Friday, September 17, 2010

The Lovely Ladies of Thriller: Part One

Peter and I have to admit that we had no idea what kind of response (if any) we'd get to our adventure in the blogosphere. We're Thrilled to say that we've been overwhelmed by the positive feedback we've received thus far. We hope you all will keep coming back, and tell your friends if you think they'll enjoy what we've got going on here as well.

That said, in some cases, the feedback has been more unique than others... like our anonymous benefactor who has seen to it to send us pin-up photos of many of the ladies of Thriller... enough that we had to figure out a way to share them with you all.

So here we go with what we hope will be the first of many such installments - the lovely ladies of Thriller!

Natalie Trundy - "The Twisted Image"

 Bethel Leslie - "Child's Play"

Constance Ford - "Worse Than Murder"

Mona Freeman - "The Mark of the Hand"

 Mary Astor - "Rose's Last Summer"

Patricia Barry - "The Purple Room"

Olive Sturgess - "The Watcher"

Myrna Fahey - "Girl With A Secret"

Nan Leslie - "The Big Blackout"

Beverly Garland - "Knock Three-One-Two" 

And be sure to read today's review of "Knock Three-One-Two" starring the beautiful Beverly Garland!


  1. Of the ladies shown above Mary Astor had the best movie career but Beverly Garland has always been a big favorite with me and probably had the second best career behind Astor.

  2. I love "The Ladies of THRILLER" -- but I gotta point out, that ain't Audrey Dalton in the "Audrey Dalton photo."

  3. Now this is an inspired idea. THRILLER pin-ups. If Bond can have his Girls, Boris is entitled to his Babes. Just one question: Will superstar hags like La Strega and the Zvembie fit into this classification, or are we only talking cheesecake? (If it's the latter, let's hurry up and get on to Donna Douglas, so to speak)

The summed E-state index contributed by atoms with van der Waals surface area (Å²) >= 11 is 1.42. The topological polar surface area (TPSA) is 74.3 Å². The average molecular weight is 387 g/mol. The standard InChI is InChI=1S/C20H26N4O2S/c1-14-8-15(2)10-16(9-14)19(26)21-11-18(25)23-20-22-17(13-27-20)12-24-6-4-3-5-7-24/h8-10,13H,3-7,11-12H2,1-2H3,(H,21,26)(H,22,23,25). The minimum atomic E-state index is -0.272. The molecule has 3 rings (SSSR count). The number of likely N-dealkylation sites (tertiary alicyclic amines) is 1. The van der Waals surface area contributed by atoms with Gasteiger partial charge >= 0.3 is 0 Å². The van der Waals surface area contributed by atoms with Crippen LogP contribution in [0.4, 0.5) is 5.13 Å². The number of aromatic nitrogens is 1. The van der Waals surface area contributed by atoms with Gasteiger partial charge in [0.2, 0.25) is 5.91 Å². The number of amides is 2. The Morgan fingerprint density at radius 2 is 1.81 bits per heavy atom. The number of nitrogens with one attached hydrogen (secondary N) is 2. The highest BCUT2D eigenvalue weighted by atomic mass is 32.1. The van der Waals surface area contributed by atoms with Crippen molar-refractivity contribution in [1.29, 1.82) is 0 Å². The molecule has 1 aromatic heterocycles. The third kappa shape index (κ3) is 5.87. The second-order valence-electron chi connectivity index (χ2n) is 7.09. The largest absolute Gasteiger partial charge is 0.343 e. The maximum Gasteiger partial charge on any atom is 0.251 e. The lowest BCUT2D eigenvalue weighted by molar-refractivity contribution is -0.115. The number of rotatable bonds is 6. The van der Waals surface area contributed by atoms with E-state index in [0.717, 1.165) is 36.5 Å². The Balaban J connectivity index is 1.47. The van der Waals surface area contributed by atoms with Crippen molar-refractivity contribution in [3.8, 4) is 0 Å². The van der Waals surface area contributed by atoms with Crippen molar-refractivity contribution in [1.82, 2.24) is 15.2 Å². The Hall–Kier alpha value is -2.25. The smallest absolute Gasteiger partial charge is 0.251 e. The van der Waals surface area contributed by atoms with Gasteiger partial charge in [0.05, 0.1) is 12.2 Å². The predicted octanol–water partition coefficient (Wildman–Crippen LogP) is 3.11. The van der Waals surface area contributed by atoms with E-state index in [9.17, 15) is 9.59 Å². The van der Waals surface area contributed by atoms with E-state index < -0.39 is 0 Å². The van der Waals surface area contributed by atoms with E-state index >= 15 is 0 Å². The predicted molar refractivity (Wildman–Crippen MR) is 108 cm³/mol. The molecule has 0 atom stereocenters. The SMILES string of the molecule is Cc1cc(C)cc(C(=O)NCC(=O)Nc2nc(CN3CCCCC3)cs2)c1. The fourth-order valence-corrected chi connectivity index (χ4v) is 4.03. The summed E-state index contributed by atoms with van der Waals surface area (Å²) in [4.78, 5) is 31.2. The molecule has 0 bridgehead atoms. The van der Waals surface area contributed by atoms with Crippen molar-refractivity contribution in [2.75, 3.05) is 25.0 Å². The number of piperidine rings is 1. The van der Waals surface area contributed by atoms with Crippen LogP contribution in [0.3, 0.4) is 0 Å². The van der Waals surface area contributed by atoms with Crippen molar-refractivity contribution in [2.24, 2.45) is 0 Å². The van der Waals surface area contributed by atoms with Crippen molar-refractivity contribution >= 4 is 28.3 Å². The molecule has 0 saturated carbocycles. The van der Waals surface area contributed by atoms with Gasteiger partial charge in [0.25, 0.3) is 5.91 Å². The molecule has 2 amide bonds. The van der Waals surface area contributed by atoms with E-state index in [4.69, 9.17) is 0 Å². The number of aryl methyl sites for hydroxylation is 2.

4. Oh, I'm sorry... It's the "lovely" ladies of THRILLER, very specifically. That means we'll have to settle for breathy Ursula Andress instead of Jeanette Nolan with a hook nose. Fair enough.

  5. I lobbied for a "Nasty Old Crones of Thriller" but I was shot down. Sometimes it's a real pain being part of a democracy.

  6. As beautiful as she was, the non-Dalton has been removed. :(

    Look for the real deal in Lovely Ladies of Thriller Part Three (yes, Part Three), coming soon to a blog near you.

  7. Natalie Trundy and Patricia Barry are by far the loveliest so far! I can't believe there was a glamour shot of Constance Ford.

    1. I was surprised to see her all made up on a Perry Mason episode. She was a beautiful lady but most of the parts she played were of very plain, and sometimes vicious, characters.

    2. I was talking about Constance Ford. Sorry.

  8. You're going to be floored by the shots of Marion Ross!

  9. Constance Ford had modeled, and wasn't the dog everyone seemed to make her out as.

  10. Let's not forget Elizabeth Montgomery, Pippa Scott, Marlo Thomas.

  11. Tuesday Weld, Sherry Jackson Nina Shipman, definitely Elizabeth Montgomery. And so many more from 77 Sunset Strip, Hitchcock, Thriller Route 66,Naked City and so many others.

  12. The hottest women on the thirteen shows so far: Cloris Leachman, Whitney Blake, Mary Tyler Moore. And Constance Ford.

    Cloris Leachman: People forget that she was a beauty pageant winner, and was in one of the sexiest scenes of all time at the start of "Kiss Me Deadly." She had a wicked mouth and always acted like she wanted to head straight for the bedroom.

    Hollywood cast her as hags and weirdos, but smart men knew better. Ed Asner (on the Gilbert Gottfried podcast) said that he was never happier than when he was walking behind Cloris Leachman.

    Whitney Blake: She gave us the only truly touching romantic moment in any of the early Thrillers, when she came on to somnambulist Robert Lansing at the close of the (otherwise laughably awful) "The Fatal Impulse."

    Constance Ford: She was such a turn on that it distracted me from noticing that "Worse Than Murder" was yet another hideous stillborn early Thriller episode.

    Mary Tyler Moore--she was on screen for maybe a minute, total, in "The Fatal Impulse." In the early elevator scene, I thought: "That girl looks like Mary Tyler Moore, and look at those legs." Then later, when she got to recite a few lines, she showed the "spunk" that Ed Asner (him again) hated a decade later. Extra points for the glasses.